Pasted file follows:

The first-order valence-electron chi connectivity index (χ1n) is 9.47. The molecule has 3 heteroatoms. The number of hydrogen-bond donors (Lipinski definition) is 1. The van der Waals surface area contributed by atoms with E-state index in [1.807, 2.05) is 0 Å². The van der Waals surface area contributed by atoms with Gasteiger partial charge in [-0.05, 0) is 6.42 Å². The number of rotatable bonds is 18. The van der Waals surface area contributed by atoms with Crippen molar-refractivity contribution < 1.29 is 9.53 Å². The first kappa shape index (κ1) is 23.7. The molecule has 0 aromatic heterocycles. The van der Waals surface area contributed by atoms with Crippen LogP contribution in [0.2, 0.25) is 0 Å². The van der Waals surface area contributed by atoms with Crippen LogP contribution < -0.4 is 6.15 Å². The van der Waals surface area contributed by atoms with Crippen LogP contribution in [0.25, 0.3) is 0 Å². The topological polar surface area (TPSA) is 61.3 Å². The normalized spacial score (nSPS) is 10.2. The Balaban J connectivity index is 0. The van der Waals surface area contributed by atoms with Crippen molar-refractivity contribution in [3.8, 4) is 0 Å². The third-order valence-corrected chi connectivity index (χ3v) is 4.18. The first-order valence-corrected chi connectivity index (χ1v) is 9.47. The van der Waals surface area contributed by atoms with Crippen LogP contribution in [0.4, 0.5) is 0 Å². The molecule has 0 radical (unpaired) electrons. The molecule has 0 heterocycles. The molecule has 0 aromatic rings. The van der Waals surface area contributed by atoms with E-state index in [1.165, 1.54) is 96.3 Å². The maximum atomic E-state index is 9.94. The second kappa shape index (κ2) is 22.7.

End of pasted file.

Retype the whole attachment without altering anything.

The first-order valence-electron chi connectivity index (χ1n) is 9.47. The molecule has 3 heteroatoms. The number of hydrogen-bond donors (Lipinski definition) is 1. The van der Waals surface area contributed by atoms with E-state index in [1.807, 2.05) is 0 Å². The van der Waals surface area contributed by atoms with Gasteiger partial charge in [-0.05, 0) is 6.42 Å². The number of rotatable bonds is 18. The van der Waals surface area contributed by atoms with Crippen molar-refractivity contribution < 1.29 is 9.53 Å². The first kappa shape index (κ1) is 23.7. The molecule has 0 aromatic heterocycles. The van der Waals surface area contributed by atoms with Crippen LogP contribution in [0.2, 0.25) is 0 Å². The van der Waals surface area contributed by atoms with Crippen LogP contribution < -0.4 is 6.15 Å². The van der Waals surface area contributed by atoms with Crippen LogP contribution in [0.25, 0.3) is 0 Å². The topological polar surface area (TPSA) is 61.3 Å². The normalized spacial score (nSPS) is 10.2. The Balaban J connectivity index is 0. The van der Waals surface area contributed by atoms with Crippen molar-refractivity contribution in [3.8, 4) is 0 Å². The third-order valence-corrected chi connectivity index (χ3v) is 4.18. The first-order valence-corrected chi connectivity index (χ1v) is 9.47. The van der Waals surface area contributed by atoms with Crippen LogP contribution in [0.4, 0.5) is 0 Å². The molecule has 0 radical (unpaired) electrons. The molecule has 0 heterocycles. The molecule has 0 aromatic rings. The van der Waals surface area contributed by atoms with E-state index in [1.165, 1.54) is 96.3 Å². The maximum atomic E-state index is 9.94. The second kappa shape index (κ2) is 22.7.